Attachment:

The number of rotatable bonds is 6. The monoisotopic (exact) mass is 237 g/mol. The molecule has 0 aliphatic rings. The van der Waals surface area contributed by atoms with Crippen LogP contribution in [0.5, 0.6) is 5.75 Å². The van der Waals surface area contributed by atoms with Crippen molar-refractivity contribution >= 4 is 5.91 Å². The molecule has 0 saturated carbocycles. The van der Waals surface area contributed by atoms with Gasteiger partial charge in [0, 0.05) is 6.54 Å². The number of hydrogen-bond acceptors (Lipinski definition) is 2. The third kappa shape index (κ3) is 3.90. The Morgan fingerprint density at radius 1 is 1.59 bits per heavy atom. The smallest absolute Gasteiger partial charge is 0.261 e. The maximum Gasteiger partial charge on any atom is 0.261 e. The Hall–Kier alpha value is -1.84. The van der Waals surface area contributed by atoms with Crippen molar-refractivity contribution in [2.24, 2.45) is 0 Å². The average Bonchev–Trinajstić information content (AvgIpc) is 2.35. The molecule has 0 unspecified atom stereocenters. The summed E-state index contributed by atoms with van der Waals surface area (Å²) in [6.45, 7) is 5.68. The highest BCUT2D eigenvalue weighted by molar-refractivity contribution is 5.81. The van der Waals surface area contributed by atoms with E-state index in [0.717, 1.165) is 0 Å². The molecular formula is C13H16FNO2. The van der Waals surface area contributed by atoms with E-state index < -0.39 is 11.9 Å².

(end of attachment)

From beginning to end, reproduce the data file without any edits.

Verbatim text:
The number of rotatable bonds is 6. The monoisotopic (exact) mass is 237 g/mol. The molecule has 0 aliphatic rings. The van der Waals surface area contributed by atoms with Crippen LogP contribution in [0.5, 0.6) is 5.75 Å². The van der Waals surface area contributed by atoms with Crippen molar-refractivity contribution >= 4 is 5.91 Å². The molecule has 0 saturated carbocycles. The van der Waals surface area contributed by atoms with Gasteiger partial charge in [0, 0.05) is 6.54 Å². The number of hydrogen-bond acceptors (Lipinski definition) is 2. The third kappa shape index (κ3) is 3.90. The Morgan fingerprint density at radius 1 is 1.59 bits per heavy atom. The smallest absolute Gasteiger partial charge is 0.261 e. The maximum Gasteiger partial charge on any atom is 0.261 e. The Hall–Kier alpha value is -1.84. The van der Waals surface area contributed by atoms with Crippen molar-refractivity contribution in [2.24, 2.45) is 0 Å². The average Bonchev–Trinajstić information content (AvgIpc) is 2.35. The molecule has 0 unspecified atom stereocenters. The summed E-state index contributed by atoms with van der Waals surface area (Å²) in [6.45, 7) is 5.68. The highest BCUT2D eigenvalue weighted by molar-refractivity contribution is 5.81. The van der Waals surface area contributed by atoms with E-state index in [0.717, 1.165) is 0 Å². The molecular formula is C13H16FNO2. The van der Waals surface area contributed by atoms with E-state index < -0.39 is 11.9 Å².